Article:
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Journal of the Optical Society of America A

Journal of the Optical Society of America A


  • Vol. 15, Iss. 2 — Feb. 1, 1998
  • pp: 359–366

Optimum linear combination strategy for an N-channel polarization-sensitive imaging or vision system

J. S. Tyo  »View Author Affiliations

JOSA A, Vol. 15, Issue 2, pp. 359-366 (1998)

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The optimum linear combination channels for an N-receptor polarization-sensitive imaging or vision system are found by using a principal-components analysis. The channels that are derived are optimum in the sense that their information contents are uncorrelated when considered over the ensemble of possible polarization signals. For a two-receptor system, the optimum channels are shown to be the sum and the difference of the outputs of the individual receptors. As a corollary, the optimal arrangement of the two receptors is shown to be a mosaic of identical, orthogonally aligned linear polarization analyzers. The implications of these results on the development of a representational scheme for polarization information are discussed.

© 1998 Optical Society of America

OCIS Codes
(110.0110) Imaging systems : Imaging systems
(230.5440) Optical devices : Polarization-selective devices
(260.5430) Physical optics : Polarization

Original Manuscript: April 9, 1997
Revised Manuscript: September 8, 1997
Manuscript Accepted: September 16, 1997
Published: February 1, 1998

J. S. Tyo, "Optimum linear combination strategy for an N-channel polarization-sensitive imaging or vision system," J. Opt. Soc. Am. A 15, 359-366 (1998)

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  26. The four Stokes parameters can be determined (up to an ambiguity in sign of one of the parameters) with only three intensity measurements for monochromatic radiation.22 Because circular polarization and unpolarized light are indistinguishable with a system that detects only linear polarization states, their effects on the final representation should be similar, and partially circularly polarized monochromatic radiation is analyzed here for mathematical clarity.
  27. This representation of the incident field is exact up to the choice of a constant. Although the linearly polarized portion of the radiation is constrained to have unit amplitude here, in general it can have arbitrary amplitude. In the general case, A is the ratio between the amplitudes of the circularly polarized and linearly polarized portions of the incident radiation.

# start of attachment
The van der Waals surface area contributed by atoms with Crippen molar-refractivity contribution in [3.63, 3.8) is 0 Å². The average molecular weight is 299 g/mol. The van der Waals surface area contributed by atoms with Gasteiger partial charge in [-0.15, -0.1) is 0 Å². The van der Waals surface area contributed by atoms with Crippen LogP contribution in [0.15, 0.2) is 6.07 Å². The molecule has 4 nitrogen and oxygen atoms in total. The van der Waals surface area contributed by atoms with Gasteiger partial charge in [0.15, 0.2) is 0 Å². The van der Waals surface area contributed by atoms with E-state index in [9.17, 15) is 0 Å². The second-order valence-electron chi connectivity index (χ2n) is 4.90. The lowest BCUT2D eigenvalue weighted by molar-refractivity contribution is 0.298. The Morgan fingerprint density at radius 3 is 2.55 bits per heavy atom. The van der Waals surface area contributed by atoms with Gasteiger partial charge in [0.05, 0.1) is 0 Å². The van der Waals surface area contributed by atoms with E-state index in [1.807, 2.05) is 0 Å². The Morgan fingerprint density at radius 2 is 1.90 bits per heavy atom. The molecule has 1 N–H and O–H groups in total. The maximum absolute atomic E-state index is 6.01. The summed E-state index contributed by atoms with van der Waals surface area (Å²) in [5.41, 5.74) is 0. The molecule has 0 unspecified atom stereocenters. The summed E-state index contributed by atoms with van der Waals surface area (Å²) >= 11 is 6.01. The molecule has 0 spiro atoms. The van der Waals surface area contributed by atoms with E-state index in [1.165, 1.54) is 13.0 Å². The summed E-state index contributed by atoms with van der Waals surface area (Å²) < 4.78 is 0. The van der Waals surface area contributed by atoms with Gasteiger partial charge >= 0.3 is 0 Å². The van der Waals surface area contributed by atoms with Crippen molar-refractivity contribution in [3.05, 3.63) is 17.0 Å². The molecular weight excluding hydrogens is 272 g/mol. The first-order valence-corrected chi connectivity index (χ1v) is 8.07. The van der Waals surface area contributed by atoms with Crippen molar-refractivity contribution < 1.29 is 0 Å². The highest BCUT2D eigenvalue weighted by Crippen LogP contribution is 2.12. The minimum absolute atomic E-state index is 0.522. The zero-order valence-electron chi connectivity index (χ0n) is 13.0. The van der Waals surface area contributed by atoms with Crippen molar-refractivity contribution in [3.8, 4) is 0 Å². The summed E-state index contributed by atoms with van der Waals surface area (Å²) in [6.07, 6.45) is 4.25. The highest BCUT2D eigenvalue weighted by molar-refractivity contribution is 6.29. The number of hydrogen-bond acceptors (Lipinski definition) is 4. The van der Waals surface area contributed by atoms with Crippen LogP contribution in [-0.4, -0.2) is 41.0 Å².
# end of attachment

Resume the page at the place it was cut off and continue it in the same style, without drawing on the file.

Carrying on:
28. Nonbirefringent, nonoptically active photoreceptors are considered for simplicity, since most linear polarization analyzers satisfy this requirement. In a biological PVS, the photoreceptors may in fact be birefringent or optically active, but this can be accounted for by adding appropriate phase delay terms to the P and Q matrices (birefringence) or adding off-diagonal terms to these matrices (optical activity). As mentioned in Section 2, to sense the complete state of polarization, at least one birefringent receptor is needed either to yield the intensity of a circular polarization state or to give a relative phase value.
  29. G. Buchsbaum, J. L. Goldstein. “Optimum probabilistic processing in colour perception. II. Colour vision as template matching,” Proc. R. Soc. London, Ser. B 205, 249–266 (1979). [CrossRef]
  30. The matrix given by Eq. (19) [as well as Eq. (10)] is real symmetric and therefore an example of a self-adjoint matrix. Self-adjoint M×M matrices always produce M orthogonal eigenvectors that span the vector space operated on by the matrix.20 Correlation matrices like the ones treated here are always self-adjoint, even if the random variables are complex.16 The fact that any M×M correlation matrix necessarily spawns M orthogonal eigenvectors is the basis of principal-components analysis.18
  31. In their study Bernard and Wehner13 assumed that the output of the individual receptors was proportional to the logarithm of the input. In this investigation the receptors are assumed to respond linearly within a particular range of intensities.
  32. J. S. Tyo, “Polarization-difference imaging: a means for seeing through scattering media,” Ph.D. dissertation (University of Pennsylvania, Philadelphia, 1997).

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